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How to prepare for wallpapering

1 Move/remove furniture

You finally have the new wallpaper in your hands, and in your mind's eye you can already see the finished product on the walls. All you need now is a fairy who grants you just one wish: Oh, to simply click your fingers and for the room to be adorned with the new wallpaper! Yes, that would be a dream, but as we all know: in real life, only hard work leads to success. Just set about the whole thing with a clear step-by-step plan, don't put yourself under pressure, and start with moving or removing the furniture. Ideally, the space you work in would be empty. This provides the most room to manoeuvre. If, due to space restrictions in your home, this isn't possible, you can move smaller pieces of furniture to other rooms, whilst larger objects (like a couch or an armchair) should be moved to the middle of the room and covered with a protective sheet. This method is also suitable if you just want to work on one wall.

Next,take off pieces of furniture or accessories that are mounted on the wall(s).If you intend to put them back in the same place after wallpapering, we recommend using toothpicks or matches to mark the drill-holes. This also prevents the holes being filled in accidentally when preparing the walls.

The ceiling is always the first area to be wallpapered. If you do intend to put wallpaper on the ceiling, the room needs to be completely empty in order to ensure unobstructed work. Ceiling and wall lamps should also be removed. We recommend commissioning an electrician for this task to make sure cables are disconnected correctly and safely. In place of the ceiling lamp, the electrician can mount a simple light fitting to provide illumination whilst the work takes place. 

When moving cupboards, wardrobes and chests, the drawers and shelves should be empty. Drawers and loose shelves should then be removed so that they cannot fall out during transport.

And as for clearing the room, why not precede it with one of those slightly annoying chores: Decluttering! Pack the contents of furniture into removal boxes and label them accordingly. Use the process to do a mental inventory and get rid of anything that you don't need. If the contents of drawers, shelves or wardrobes and cupboards consist of items you use on a daily basis, simply keep them in accessible areas in other rooms for the duration of the work. 

Crucial Questions for
Clearing Rooms

When clearing out, some specific elements of your home - like fitted kitchens, radiators, stove-pipes and skirting boards - can cause issues. The following provides a list of answers but they might require an individual approach for each specific case.


If you are planning to decorate a room containing a wood-burning stove, and the wall behind it isn't already equipped with a protective lining or similar, you should remove the stove-pipe so you can access the area more easily. If you are unsure, just ask your chimney sweep.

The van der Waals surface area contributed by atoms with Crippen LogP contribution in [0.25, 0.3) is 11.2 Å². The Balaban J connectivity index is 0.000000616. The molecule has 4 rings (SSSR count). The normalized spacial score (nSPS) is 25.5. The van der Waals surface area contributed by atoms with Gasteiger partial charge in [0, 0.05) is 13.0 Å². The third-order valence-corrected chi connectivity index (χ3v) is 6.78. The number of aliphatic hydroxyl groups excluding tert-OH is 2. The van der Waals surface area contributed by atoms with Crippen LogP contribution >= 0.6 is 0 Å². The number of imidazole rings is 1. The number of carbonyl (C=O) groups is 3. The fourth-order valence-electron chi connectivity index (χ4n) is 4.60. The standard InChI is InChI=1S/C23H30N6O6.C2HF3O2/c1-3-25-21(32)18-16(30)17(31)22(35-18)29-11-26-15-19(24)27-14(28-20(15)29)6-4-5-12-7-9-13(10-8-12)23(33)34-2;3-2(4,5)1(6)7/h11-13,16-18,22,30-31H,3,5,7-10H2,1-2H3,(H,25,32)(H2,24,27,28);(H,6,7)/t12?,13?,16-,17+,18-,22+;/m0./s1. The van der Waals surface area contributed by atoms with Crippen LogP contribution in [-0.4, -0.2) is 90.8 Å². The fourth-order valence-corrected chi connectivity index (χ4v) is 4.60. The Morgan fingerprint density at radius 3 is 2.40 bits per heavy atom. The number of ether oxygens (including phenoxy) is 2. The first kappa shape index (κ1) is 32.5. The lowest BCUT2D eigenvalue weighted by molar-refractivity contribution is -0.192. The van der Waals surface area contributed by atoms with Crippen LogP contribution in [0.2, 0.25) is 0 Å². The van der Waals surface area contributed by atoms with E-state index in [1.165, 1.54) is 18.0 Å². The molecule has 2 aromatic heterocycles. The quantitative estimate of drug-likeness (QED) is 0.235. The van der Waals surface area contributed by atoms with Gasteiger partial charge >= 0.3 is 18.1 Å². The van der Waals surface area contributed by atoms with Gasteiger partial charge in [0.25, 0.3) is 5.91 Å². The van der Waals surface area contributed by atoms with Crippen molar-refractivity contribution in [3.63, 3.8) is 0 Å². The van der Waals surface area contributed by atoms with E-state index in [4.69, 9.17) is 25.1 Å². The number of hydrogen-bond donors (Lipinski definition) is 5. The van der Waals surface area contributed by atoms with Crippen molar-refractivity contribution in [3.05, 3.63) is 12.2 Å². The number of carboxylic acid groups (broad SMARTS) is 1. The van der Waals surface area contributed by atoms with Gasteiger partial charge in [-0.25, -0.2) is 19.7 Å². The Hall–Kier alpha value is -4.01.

Fitted Kitchen

Wall cupboards and units as well as refrigerators (or fridge-freezers) can generally be taken off or moved fairly easily. The lower areas (worktops, electrical devices and standing cupboards) are usually left untouched - unless you are planning to install a completely new kitchen after wallpapering. If you do decide to remove the existing fitted kitchen in order to decorate all areas, we recommend calling in expert help.


Radiators are usually not removed. In order to do so, you'd need a professional as the radiator would have to be completely emptied and bled. This is simply too much effort for just one room. Electric wall convector heaters can be removed from walls.

Skirting Boards

Intact, solid skirting boards screwed to the wall can remain in place. When cutting the wallpaper, special care should be given to mark the cutting edge exactly. Self-adhesive skirting boards should be removed and replaced with new ones after decorating.


2Waterproof covering of floors

Right, that's done! The furniture has been moved, or - better yet - the room is completely empty and you are ready for the next step: The floor has to be covered safely, as a lot of things will be dropped onto it, e.g. the old, soaked wallpaper as well as small (or large!) drops of wallpaper paste. An unprotected floor can also be damaged by moving a ladder or accidentally dropping wallpaper equipment, so covering is serving a variety of purposes.

Felt floor protectors are a particularly suitable covering material. The front consists of textile material, the back has an anti-skid layer. This means that, if the felt material is used appropriately, any floor type will be protected perfectly. DIY retailers provide this protective felt in various roll sizes and grammages (strengths).